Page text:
Lesson 1

Did you ever hear the story of the wise King, and the youth who came to ask him the secret of happiness and victory over sin? The King filled a cup with wine and handed it to the youth, bidding him carry it through the streets of the city and bring it back to the palace without spilling a single drop. “And if thou spillest any”, said the King, “the soldier who followeth thee with drawn sword shall remove thy head”. The youth, followed by the soldier, went forth bearing the cup most carefully. He carried it safely through the streets and brought it back at last unspilled. “Well”, said the King, “what didst thou see and hear by the way?” “Naught, O King,” replied the youth. “What!” exclaimed the King. “Sawest thou not the beggars by the wayside, nor the sellers in the market, not the players and the dancers in the booths, nor the roisterers in the taverns?” “Nay, sire,” said the youth, “I neither saw or heard any of these.” “So,” said the King, “learn thy lesson. Set thy heart on God and all thy mind to obey Him, as thou didst fix thy thought on the bearing of the cup, and thou shalt not hear the voices of temptation, nor be enticed by the vanities of this world.” This one thing I do, forgetting the things which are behind, and reaching forward to the things which are before, I press toward the mark for the prize of the high calling of God in Christ Jesus.  Taken from At The Gate Called Beautiful by O.G. Whitfield

Lesson 2

Once upon a time there was a man who had worked hard in a great cause till he was very tired. And, as folks often do when they are tired, he was feeling rather discouraged. He wondered why people did not seem to care very much about the things for which he worked so hard. So wondering, he fell asleep, and as he slept he dreamed. In his dream he thought he was a horse, and he was harnessed to a heavy wagon which he had to drag up a long steep hill. Away he started, and when the climb began it did not seem half so heavy or so hard as he had thought it would. He wondered why, and, looking round, he saw that there was a little company of boys and girls and men and women, all pushing hard behind. That was what made the wagon run so well and turned the wheels so merrily. On they went, and all went well till they were nearly half way up. Then the wagon seemed to run less easily and grow more heavy, or else the hill was much more steep.  Again he looked round, to find that several of his helpers had got tired and had climbed on to the wagon for a ride. That was what made it seem so much heavier, and only a few were pushing now. Still on they struggled till they began to near the top, but now the wagon seemed heavier than ever and the road much steeper. He put out all his power and hauled for all he was worth, but, glancing round once more, he found that all his helpers now were riding on the wagon and he was left alone to drag it, and them too, up to the top himself. He toiled with all his might, but felt that he could never do it, and just as his strength was failing — he awoke!  It was nothing but a dream. Who was the man? I do not know. Perhaps he was a minister thinking how easy it was to work his Church when there were plenty of willing helpers, how hard when they all want to be passengers. Perhaps he was a statesman trying to win world-peace, and feeling how easy it would be if all people pushed, how hard when they wanted it all done without their help. Perhaps it was Jesus Christ toiling for His Kingdom, thinking how quickly it would come if all His followers put their shoulders to the wheel; how slowly and painfully they leave it to Him.  The question is not who he was, but what we are going to be – passengers?  Or those who push?  I know which I would rather be.  And I know this, too, that when the Journey’s end is reached, it will not be the passengers who hear that Voice which says, “Well done, good and faithful servant!”  No passenger will ever hear those words.  Taken from At The Gate Called Beautiful by O.G. Whitfield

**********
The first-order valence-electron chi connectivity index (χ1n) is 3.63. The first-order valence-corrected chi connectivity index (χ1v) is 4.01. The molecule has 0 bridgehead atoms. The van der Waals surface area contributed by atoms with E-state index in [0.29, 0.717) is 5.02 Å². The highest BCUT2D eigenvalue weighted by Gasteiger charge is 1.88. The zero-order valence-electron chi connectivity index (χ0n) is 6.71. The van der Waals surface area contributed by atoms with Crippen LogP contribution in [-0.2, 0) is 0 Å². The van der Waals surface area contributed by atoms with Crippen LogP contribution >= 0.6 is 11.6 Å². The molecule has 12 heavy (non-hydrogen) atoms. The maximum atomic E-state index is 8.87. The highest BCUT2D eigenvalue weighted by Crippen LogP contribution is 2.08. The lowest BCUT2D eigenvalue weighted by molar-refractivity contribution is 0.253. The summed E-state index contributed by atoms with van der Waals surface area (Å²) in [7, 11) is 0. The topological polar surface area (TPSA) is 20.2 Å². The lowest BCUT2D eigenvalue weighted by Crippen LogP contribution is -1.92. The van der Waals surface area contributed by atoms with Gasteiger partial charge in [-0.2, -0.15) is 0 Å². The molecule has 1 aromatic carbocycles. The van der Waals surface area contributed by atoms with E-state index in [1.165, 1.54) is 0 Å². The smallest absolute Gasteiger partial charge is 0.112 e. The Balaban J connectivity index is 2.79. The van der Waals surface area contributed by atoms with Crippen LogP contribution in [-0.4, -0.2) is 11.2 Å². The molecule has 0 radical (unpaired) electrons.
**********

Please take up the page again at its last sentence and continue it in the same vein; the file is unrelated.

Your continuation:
Lesson 3

Mr Blackbird sits every morning on the top most bough and sings to Mrs Blackbird. He sings how he loves her; he sings how beautiful and clever she is; and that never was such a wonderful egg laid by any bird. Singing makes him hungry however and he had found a choice titbit! Mrs Blackbird came hopping up and put her head on one side and looked at him, just as if to say, “Give me a bit!” He pretended not to see and took no notice so she hopped nearer. But he turned round and gave her a vicious peck. After some family trouble Mr Blackbird was back on the tree-top singing to Mrs Blackbird. I’m sure she was thinking . . . “It’s all very fine for him to go and sing like that, but it is what he does that shows how much he really means it”. So it is. It is always what you do that tells. It is all very well to throw your arms round your mother’s neck and tell her what a dear sweet mother she is; but when she asks you to run upstairs to fetch something for her, what then? “Oh, it’s too far!” “My legs are so tired!” It is what you do that tells. And it is all very well to sing, as you often do, hymns about Jesus, and how good He is, and how much you love Him; but it is what you do for Him day by day that shows how much you mean it. “Why call ye me Lord, Lord” He says “and do not the things I say?” “He that hath My commandments and keepeth them, he it is that loveth Me”. Taken from At The Gate Called Beautiful by O.G. Whitfield